Questions? Call Toll-Free 1-

Contact us today. We're here for you seven days a week.

Contact Us By Phone 1-
Am I a Candidate for Surgery? Learn More
Request an MRI Review Submit Information

Spondylosis Overview


Spondylosis

Spondylosis is a medical term that is occasionally used by physicians to broadly refer to various forms of spinal degeneration that accompany the normal aging process. Other physicians use the term more specifically to refer to the presence of spinal osteoarthritis, a condition characterized by the deterioration of cartilage that covers the facet joints in the spine. These joints are located in between individual vertebrae, and they are important because they help provide the spine with the ability to bend, twist and flex.

Causes and risk factors

Spondylosis, by definition, is caused by nothing more dramatic than simply growing older. However, there are a number of risk factors that can greatly exacerbate the likelihood that a person will develop symptomatic spondylosis. These risk factors include obesity, genetic tendencies, traumatic injury and participation in high-impact sports, but the most common cause is age-related degeneration due to years of wear and tear. The soft tissues in the spine – intervertebral discs, tendons, muscles, ligaments and the cartilage that lines the facet joints – all begin to deteriorate over time. Discs, which are normally saturated with water, dehydrate and weaken. Facet joint cartilage begins to wear away, allowing bone-on-bone contact and prompting the development of bone spurs (osteophytes). Muscles weaken and ligaments and tendons tighten, thicken and become stiff. While some individuals experience more degenerative changes than others, most individuals will show some signs of deterioration of the spinal components in an X-ray, MRI or CT scan by the age of 40.

Classifying spondylosis

The typical spine consists of 33 vertebrae, 24 of which are individually stacked to create the cervical (neck), thoracic (mid-back) and lumbar (lower back) regions of the spine. Nine fused vertebrae make up the sacrum and coccyx (tailbone). Spondylosis is usually diagnosed in the cervical, thoracic and lumbar regions and is often classified by its location:

  • Multilevel spondylosis – affects the spinal components in more than one region of the spine
  • Cervical spondylosis – affects the seven cervical vertebrae (C1-C7) that make up the neck region; deterioration is common here, given that these vertebrae are highly mobile and must support the weight of the head.
  • Thoracic spondylosis – affects the 12 thoracic vertebrae (T1-T12); deterioration is possible in the middle back, but is less common, as this area is of the spine is connected to, and supported by, the ribcage.
  • Lumbar spondylosis –affects the five lumbar vertebrae (L1-L5); degeneration is prevalent in this area of the spine, particularly because vertebrae in the lower back support the body’s weight and help facilitate a wide range of motion..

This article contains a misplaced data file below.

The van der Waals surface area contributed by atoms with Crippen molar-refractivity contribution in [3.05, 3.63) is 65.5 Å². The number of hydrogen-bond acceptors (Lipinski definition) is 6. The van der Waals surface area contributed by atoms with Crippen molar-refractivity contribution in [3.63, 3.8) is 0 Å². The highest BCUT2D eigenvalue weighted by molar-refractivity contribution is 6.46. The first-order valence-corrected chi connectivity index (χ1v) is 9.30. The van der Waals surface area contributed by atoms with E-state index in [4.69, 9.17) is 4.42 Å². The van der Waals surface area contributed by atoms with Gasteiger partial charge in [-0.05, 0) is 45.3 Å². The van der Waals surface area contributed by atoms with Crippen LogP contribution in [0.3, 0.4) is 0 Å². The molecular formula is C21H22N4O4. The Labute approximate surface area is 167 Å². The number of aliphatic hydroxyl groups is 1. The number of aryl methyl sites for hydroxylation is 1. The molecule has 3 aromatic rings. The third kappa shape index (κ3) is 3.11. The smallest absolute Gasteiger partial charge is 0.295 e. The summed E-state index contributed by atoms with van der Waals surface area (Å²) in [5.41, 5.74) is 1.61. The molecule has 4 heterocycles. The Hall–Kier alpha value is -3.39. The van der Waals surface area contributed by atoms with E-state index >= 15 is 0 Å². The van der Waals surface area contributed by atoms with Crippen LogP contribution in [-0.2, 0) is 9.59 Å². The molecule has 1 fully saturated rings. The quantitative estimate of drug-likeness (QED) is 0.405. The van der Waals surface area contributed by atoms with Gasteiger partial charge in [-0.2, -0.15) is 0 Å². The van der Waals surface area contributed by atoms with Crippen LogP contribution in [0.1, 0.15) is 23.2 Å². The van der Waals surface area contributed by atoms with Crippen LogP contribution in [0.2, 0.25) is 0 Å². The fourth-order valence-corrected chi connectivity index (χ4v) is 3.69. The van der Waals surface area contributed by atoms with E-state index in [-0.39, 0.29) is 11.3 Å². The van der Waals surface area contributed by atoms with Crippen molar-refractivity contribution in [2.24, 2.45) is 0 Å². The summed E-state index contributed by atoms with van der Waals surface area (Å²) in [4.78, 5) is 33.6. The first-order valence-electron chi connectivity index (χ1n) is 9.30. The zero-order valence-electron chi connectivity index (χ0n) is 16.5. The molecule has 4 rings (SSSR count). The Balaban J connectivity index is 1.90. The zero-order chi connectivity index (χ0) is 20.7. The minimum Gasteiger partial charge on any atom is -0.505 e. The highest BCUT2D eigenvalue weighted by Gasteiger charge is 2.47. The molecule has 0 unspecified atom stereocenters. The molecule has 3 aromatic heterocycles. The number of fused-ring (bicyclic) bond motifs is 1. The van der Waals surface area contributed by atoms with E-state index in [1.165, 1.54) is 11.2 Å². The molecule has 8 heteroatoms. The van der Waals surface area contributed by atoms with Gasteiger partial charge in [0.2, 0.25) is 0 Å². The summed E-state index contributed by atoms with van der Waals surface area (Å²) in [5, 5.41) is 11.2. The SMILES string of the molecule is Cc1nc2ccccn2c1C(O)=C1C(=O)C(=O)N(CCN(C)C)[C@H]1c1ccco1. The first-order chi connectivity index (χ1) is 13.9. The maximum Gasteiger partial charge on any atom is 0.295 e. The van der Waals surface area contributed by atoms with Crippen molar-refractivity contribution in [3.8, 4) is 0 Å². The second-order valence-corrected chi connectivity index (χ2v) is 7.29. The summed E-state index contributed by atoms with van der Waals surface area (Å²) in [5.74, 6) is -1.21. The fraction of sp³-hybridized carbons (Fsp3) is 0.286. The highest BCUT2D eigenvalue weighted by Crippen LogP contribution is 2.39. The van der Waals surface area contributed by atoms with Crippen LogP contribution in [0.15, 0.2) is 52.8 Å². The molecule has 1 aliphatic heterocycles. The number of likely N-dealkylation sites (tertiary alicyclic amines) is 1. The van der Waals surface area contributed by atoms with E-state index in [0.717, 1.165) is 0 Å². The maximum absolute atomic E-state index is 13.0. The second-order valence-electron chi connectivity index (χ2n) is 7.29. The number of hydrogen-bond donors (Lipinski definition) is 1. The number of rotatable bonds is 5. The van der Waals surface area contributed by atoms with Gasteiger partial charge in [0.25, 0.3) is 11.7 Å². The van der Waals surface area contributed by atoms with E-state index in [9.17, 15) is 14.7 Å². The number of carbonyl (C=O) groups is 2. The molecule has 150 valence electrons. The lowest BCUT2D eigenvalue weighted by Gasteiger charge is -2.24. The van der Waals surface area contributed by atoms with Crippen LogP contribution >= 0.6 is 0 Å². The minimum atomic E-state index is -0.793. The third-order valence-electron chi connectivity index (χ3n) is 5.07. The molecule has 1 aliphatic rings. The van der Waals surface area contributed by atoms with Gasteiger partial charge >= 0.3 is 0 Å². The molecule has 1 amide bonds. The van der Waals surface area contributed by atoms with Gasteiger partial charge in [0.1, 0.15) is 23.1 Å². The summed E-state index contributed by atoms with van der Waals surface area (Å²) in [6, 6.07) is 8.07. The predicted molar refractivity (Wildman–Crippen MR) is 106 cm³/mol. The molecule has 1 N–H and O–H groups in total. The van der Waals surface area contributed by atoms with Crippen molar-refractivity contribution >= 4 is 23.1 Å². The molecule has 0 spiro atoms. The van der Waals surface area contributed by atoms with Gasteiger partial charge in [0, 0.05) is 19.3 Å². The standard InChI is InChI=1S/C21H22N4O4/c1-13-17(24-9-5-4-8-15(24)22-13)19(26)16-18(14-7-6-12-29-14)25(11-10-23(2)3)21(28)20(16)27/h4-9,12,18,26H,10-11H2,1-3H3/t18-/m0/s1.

Common symptoms and treatment methods

It should be noted that not every person with spondylosis will experience symptoms. Pain, muscle weakness, tingling and numbness can arise if spinal degeneration leads to the development of an anatomical abnormality (bulging or herniated disc, calcified ligaments, bone spurs, etc.) that comes into contact with the spinal cord or one of its nerve roots. A patient with spinal arthritis also may experience neck or back pain, stiffness, inflammation and a reduced range of motion. Treatment for these symptoms generally begins with conservative (non-surgical) options, such as pain medication, hot/cold therapy, anti-inflammatory drugs and physical therapy. In the event that symptoms persist after several weeks or months of treatment, a physician may recommend surgery. Contact Laser Spine Institute to learn how one of our minimally invasive procedures can help you find meaningful relief from the symptoms of spondylosis.

Need an immediate response?

Our live chat feature allows you to talk instantly with a representative.

  • - -

Download your free info packet on
Spondylosis
& receive our e-newsletter.



What is Laser Spine Surgery? Can Laser Spine Institute Help You?

You can get these answers by attending a complimentary medical seminar.

Back to Health

Be inspired, informed and connected.

Expert answers, informational videos and inspiring stories of patients who returned to life at its fullest with Laser Spine Institute.


Laser Spine Wellness

Patient Reviews and Stories

Natalie Gulbis shares her story about her road to recovery from back pain after minimally invasive surgery.



Learn about Natalie Gulbis' Recovery

Meet our Physicians and Surgeons

Our medical professionals know that you expect excellence in terms of medical attention. We strive to go Above and Beyond your expectations and deliver quality, patient-centered care at each of our surgery centers.

Learn about our physicians & medical staff